Director: George Chesebro and Bruce Mitchell
Cast: George Chesebro, Marguerite Clayton, Raymond Hanford
Most film historians declare that Universal Studios created the first official werewolf film with the release of 1935's Werewolf of London, part of the initial horror phase started by Dracula and Frankenstein in 1931. Seven years later the studio would add immeasurably to the myth with the most influential werewolf film, The Wolf Man, which also made Lon Chaney Jr. a horror star.
However, research shows that there were earlier takes on the werewolf on film. This is not surprising considering the age of the legend, which goes back to recorded time, though the argument can be made that it's not so peculiar, when one realizes the lack of classic werewolf literature.
The first werewolf film was entitled simply, The Werewolf(1913), which was based on Native American legend. Unfortunately, it's also considered a lost film and no stills exist, sadly.
One film that does survive and may show the earliest link to the legend is an obscure(and bizarre) 1925 drama with the title, Wolf Blood. This film contains several elements that would turn up in later genre pictures, while also remaining unique and fairly original, especially in it's depiction of a more psychological horror, a term I dislike, since all good horror springs from within the conscious and subconscious, but the view is taken primarily from that of mental derangement and illness, which actually is more akin to real life lycanthropy and remains a rather bold concept.
The film tells the story of rival logging companies, the Ford Logging Company and the Consolidated Lumber Company, which have waged war on each other. Consolidated even resorting to sending men out to shoot and maim the competition, so to keep them out of work. This becomes too much to handle, especially since they are cut off from civilization and the field hospital is filling up with wounded. Dick Bannister(George Chesebro) is the new field boss of the Ford company and is trying to keep the peace, but to no avail. He sends for the boss, Miss Edith Ford(Marguerite Clayton) who arrives with her fiance surgeon, Eugene(Raymond Hanford) and as soon as they arrive, Bannister is severely injured in a fight and thrown off a cliff. He has a severed artery, so the surgeon must operate quickly. Desperate to find a blood transfusion, he substitutes a wolf and everything seems alright for awhile, until reports of grisly murders are reported and Bannister gets ideas that he may be infected with the blood, after all. Portions of the Indian legend are inserted and Bannister believes himself to be part of the "phantom pack" a ghostly group of wolves that roam the forest and soon he runs off into the night, howling at the moon. Edith has fallen for him and Eugene feels guilty, trying to explain that the wolf blood is harmless, however Bannister has gone mad and is blamed for the murder of chief rival, Roy Watson, who was killed by wolves. Running to the side of a mountain, Bannister is ready to leap to his death, but is stopped by Edith and taken to safety. Later, it is discovered that Watson was indeed murdered by wolves after falling from a cliff. What a way to go.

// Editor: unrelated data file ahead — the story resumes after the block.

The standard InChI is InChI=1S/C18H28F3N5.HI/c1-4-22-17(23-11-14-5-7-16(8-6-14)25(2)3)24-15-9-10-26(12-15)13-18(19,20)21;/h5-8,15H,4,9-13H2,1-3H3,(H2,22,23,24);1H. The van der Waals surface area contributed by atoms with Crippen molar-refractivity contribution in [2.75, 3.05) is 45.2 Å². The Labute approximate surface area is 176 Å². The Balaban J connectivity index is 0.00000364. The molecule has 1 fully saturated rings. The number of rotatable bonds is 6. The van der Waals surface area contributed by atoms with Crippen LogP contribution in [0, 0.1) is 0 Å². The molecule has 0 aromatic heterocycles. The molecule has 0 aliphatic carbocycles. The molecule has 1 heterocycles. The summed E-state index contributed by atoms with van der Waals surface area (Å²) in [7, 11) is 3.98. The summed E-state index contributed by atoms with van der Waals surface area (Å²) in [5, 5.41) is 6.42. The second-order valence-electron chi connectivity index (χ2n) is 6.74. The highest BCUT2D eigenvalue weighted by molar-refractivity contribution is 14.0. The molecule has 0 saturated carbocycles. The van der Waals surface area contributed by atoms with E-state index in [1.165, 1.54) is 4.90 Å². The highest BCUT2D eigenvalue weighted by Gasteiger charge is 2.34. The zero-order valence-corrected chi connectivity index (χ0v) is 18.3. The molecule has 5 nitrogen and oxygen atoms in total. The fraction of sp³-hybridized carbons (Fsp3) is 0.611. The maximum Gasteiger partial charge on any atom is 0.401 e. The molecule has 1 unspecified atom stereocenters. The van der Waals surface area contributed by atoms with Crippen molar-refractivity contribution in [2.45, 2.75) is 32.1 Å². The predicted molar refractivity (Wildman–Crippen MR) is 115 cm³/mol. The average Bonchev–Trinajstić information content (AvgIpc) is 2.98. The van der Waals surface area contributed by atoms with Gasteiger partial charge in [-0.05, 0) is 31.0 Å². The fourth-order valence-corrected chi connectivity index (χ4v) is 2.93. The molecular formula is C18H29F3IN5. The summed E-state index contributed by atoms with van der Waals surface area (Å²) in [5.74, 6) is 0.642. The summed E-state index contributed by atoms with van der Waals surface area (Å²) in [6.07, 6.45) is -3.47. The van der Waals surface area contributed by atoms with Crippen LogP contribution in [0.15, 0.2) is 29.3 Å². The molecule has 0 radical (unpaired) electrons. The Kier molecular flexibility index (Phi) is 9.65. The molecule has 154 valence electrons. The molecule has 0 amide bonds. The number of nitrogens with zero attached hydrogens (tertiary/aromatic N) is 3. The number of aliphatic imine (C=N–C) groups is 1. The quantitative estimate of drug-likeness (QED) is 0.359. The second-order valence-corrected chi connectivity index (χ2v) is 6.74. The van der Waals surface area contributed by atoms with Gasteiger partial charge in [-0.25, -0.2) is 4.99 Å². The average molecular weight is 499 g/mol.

Wolf Blood is obviously not a werewolf movie, but it has enough elements to warrant attention. For one thing, it's use of the protagonist and the psychological edge would later turn up in future werewolf movies including The Wolf Man. The difference is that Bannister suffers from an actual psychological malady and never shows any physical characteristics of the wolf, which is curious, considering that was screenwriter Curt Siodmak's approach when first writing The Wolf Man. This reminds me of several proto-horror films of the period, like Rex Ingram's The Monster(1925), which influenced several later Frankenstein films, without actually containing a monster. In many ways, Wolf Blood is a similar experience.
It's an odd film for sure, playing more like a melodrama than a true horror film, a trait befalling many wannabe genre films of the period. The 20s saw the release of some of the most oddball plots ever seen, I mean, look at some of those Lon Chaney films, and Wolf Blood is no different. Yet, the inclusion of a slightly supernatural edge keeps it ahead of the pack, if you permit the pun.
The direction is typically stilted, as many were at the time, but benefits from beautiful natural locations, especially towards the end and the use of atmospherics, clearly inspired by the Germans, are really, very good. The image of the spectral wolves gliding through the forest are really eerie and I suspect had this film been more well known, could easily have become a classic horror image.
Most of the acting is average, another reason for the film's obscurity. None of the performers are as adept as later interpretations of the story would be and Chesebro has none of the pathos to make his plight work entirely. Still, the film is interesting, despite all this and manages to survive today.
Wolf Blood is not a great film, but as a curio-piece, it's a must-see for the horror historian and especially werewolf fans who plan on doing a little genealogy, trying to piece together what brought us our favorite creatures of the night. It's nothing to howl about, but it's a decent look into early American horror.